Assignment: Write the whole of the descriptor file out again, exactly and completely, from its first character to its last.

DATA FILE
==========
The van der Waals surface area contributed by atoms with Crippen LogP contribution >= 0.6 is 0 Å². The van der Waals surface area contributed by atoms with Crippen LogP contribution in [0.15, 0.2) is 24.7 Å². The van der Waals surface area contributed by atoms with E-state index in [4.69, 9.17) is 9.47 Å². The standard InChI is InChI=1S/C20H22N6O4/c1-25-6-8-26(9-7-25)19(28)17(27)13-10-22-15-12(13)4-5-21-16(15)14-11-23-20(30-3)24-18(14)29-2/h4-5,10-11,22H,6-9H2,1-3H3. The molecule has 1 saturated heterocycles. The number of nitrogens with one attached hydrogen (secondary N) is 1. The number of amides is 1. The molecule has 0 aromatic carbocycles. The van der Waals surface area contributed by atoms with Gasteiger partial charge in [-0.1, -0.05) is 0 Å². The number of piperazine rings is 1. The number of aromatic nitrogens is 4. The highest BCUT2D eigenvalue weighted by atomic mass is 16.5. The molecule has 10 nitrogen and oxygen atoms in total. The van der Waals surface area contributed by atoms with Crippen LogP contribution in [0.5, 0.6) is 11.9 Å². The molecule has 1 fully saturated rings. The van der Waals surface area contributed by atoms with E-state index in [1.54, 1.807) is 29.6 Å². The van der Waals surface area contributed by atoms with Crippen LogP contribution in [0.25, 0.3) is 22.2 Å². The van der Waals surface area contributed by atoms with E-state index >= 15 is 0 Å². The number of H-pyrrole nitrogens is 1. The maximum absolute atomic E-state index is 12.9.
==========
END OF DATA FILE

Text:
The van der Waals surface area contributed by atoms with Crippen LogP contribution >= 0.6 is 0 Å². The van der Waals surface area contributed by atoms with Crippen LogP contribution in [0.15, 0.2) is 24.7 Å². The van der Waals surface area contributed by atoms with E-state index in [4.69, 9.17) is 9.47 Å². The standard InChI is InChI=1S/C20H22N6O4/c1-25-6-8-26(9-7-25)19(28)17(27)13-10-22-15-12(13)4-5-21-16(15)14-11-23-20(30-3)24-18(14)29-2/h4-5,10-11,22H,6-9H2,1-3H3. The molecule has 1 saturated heterocycles. The number of nitrogens with one attached hydrogen (secondary N) is 1. The number of amides is 1. The molecule has 0 aromatic carbocycles. The van der Waals surface area contributed by atoms with Gasteiger partial charge in [-0.1, -0.05) is 0 Å². The number of piperazine rings is 1. The number of aromatic nitrogens is 4. The highest BCUT2D eigenvalue weighted by atomic mass is 16.5. The molecule has 10 nitrogen and oxygen atoms in total. The van der Waals surface area contributed by atoms with Crippen LogP contribution in [0.5, 0.6) is 11.9 Å². The molecule has 1 fully saturated rings. The van der Waals surface area contributed by atoms with E-state index in [1.54, 1.807) is 29.6 Å². The van der Waals surface area contributed by atoms with Crippen LogP contribution in [0.25, 0.3) is 22.2 Å². The van der Waals surface area contributed by atoms with E-state index >= 15 is 0 Å². The number of H-pyrrole nitrogens is 1. The maximum absolute atomic E-state index is 12.9.